Last week at the university one of the rally’s organisers, Serena Lee, was pushed in that dispute with male Chinese students around the Lennon Wall. She asked yesterday for people to debate with respect and calm and she achieved her wish.

When the floor was open to all-comers, Kiwis, Hong Kongers and a man offering support from the Tibetan cause were among those to speak. All the while there was an expectation someone whose pro-China pride might have been pricked by the rally and its sentiments might grab the microphone or otherwise cause a disruption.

About 250 people gave up part of their lunchtimes to attend, their attention rivalled – in a bitter wind in the shade of the Quad – by the queue gathering right next door outside the Gong Cha food window.

The first of the speakers from China, a middle-aged woman, said Hong Kong’s future was important for China as well as Hong Kong itself. “Hong Kong is the only place that we get to know the truth about China,” she said. “Every country wants business with China … you should be defending Hong Kong.”

A man from China in his 30s, wearing a large black cloth mask and a baseball cap pulled low, was next. “Why do I wear the mask?” he asked the crowd.”Why? Because we are full of fear. I support what you feel. The freedom is the highest value. The demonstrations are so important because freedom of speech, of religion, in China we do not have them.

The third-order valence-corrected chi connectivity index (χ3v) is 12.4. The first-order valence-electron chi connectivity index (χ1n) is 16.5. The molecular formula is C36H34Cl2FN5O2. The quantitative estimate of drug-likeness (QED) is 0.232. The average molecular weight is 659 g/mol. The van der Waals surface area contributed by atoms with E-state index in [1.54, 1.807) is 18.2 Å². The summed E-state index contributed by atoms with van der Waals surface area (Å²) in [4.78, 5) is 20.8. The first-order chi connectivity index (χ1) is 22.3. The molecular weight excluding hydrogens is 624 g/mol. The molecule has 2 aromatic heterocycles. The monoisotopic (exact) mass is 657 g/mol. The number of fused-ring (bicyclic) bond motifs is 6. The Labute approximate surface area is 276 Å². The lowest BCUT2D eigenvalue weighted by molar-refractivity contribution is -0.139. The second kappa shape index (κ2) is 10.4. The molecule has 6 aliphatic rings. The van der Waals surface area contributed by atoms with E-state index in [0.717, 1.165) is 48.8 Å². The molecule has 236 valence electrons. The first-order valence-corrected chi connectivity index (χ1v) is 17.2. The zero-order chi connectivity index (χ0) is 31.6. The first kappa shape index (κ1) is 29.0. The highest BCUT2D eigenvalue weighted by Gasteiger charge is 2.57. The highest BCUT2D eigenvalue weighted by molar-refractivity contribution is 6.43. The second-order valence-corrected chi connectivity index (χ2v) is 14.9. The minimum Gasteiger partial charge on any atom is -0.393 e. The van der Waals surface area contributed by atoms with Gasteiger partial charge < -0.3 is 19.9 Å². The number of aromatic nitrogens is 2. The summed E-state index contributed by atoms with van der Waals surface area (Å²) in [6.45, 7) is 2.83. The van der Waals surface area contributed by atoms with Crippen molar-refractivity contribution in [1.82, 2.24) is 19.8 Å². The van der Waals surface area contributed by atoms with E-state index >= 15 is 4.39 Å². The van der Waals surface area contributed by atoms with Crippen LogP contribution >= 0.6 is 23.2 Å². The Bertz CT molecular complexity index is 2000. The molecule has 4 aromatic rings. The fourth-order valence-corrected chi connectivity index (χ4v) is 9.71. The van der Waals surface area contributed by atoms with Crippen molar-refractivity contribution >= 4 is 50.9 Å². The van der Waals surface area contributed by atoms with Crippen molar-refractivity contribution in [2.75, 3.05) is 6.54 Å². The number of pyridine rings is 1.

“You can be put in jail because you speak some things that you do not like,” he said, voice faint. “You should fight to the end for your freedom of speech, to choose your own life style.”

One of the last people to take the microphone was a woman in her 20s from China. “We are all here because we support the freedom of speech. Well, we need please to listen to what the other side are trying to say.

“It is not just one country and media or news that you see. I can see news saying police in Hong Kong are violent towards the [people]. But I also see news that people who started protests in Hong Kong are turning to violence against their own people. I do not think that there is any absolute truth to anything you see on the news.